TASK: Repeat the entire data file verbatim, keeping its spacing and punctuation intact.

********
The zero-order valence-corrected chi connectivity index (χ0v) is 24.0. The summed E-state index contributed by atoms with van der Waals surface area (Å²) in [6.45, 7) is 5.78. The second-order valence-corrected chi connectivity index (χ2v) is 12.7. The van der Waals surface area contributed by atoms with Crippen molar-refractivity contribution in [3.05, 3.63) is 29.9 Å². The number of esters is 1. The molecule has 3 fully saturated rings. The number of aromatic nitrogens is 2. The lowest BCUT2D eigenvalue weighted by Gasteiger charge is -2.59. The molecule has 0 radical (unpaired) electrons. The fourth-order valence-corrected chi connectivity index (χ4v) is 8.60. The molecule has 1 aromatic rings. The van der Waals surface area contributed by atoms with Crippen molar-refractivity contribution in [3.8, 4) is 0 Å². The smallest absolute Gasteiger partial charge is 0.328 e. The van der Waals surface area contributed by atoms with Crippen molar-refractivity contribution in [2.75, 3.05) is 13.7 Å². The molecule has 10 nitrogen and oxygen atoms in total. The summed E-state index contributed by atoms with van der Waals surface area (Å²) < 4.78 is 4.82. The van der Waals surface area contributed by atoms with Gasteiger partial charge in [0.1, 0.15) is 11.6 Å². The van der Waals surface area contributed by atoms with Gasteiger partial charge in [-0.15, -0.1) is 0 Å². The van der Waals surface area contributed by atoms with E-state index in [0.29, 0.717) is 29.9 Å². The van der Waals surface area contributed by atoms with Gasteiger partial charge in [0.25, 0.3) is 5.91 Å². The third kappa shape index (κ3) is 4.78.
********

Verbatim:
The zero-order valence-corrected chi connectivity index (χ0v) is 24.0. The summed E-state index contributed by atoms with van der Waals surface area (Å²) in [6.45, 7) is 5.78. The second-order valence-corrected chi connectivity index (χ2v) is 12.7. The van der Waals surface area contributed by atoms with Crippen molar-refractivity contribution in [3.05, 3.63) is 29.9 Å². The number of esters is 1. The molecule has 3 fully saturated rings. The number of aromatic nitrogens is 2. The lowest BCUT2D eigenvalue weighted by Gasteiger charge is -2.59. The molecule has 0 radical (unpaired) electrons. The fourth-order valence-corrected chi connectivity index (χ4v) is 8.60. The molecule has 1 aromatic rings. The van der Waals surface area contributed by atoms with Crippen molar-refractivity contribution in [3.8, 4) is 0 Å². The smallest absolute Gasteiger partial charge is 0.328 e. The van der Waals surface area contributed by atoms with Crippen molar-refractivity contribution in [2.75, 3.05) is 13.7 Å². The molecule has 10 nitrogen and oxygen atoms in total. The summed E-state index contributed by atoms with van der Waals surface area (Å²) < 4.78 is 4.82. The van der Waals surface area contributed by atoms with Gasteiger partial charge in [0.1, 0.15) is 11.6 Å². The van der Waals surface area contributed by atoms with Gasteiger partial charge in [-0.15, -0.1) is 0 Å². The van der Waals surface area contributed by atoms with E-state index in [0.29, 0.717) is 29.9 Å². The van der Waals surface area contributed by atoms with Gasteiger partial charge in [0.25, 0.3) is 5.91 Å². The third kappa shape index (κ3) is 4.78.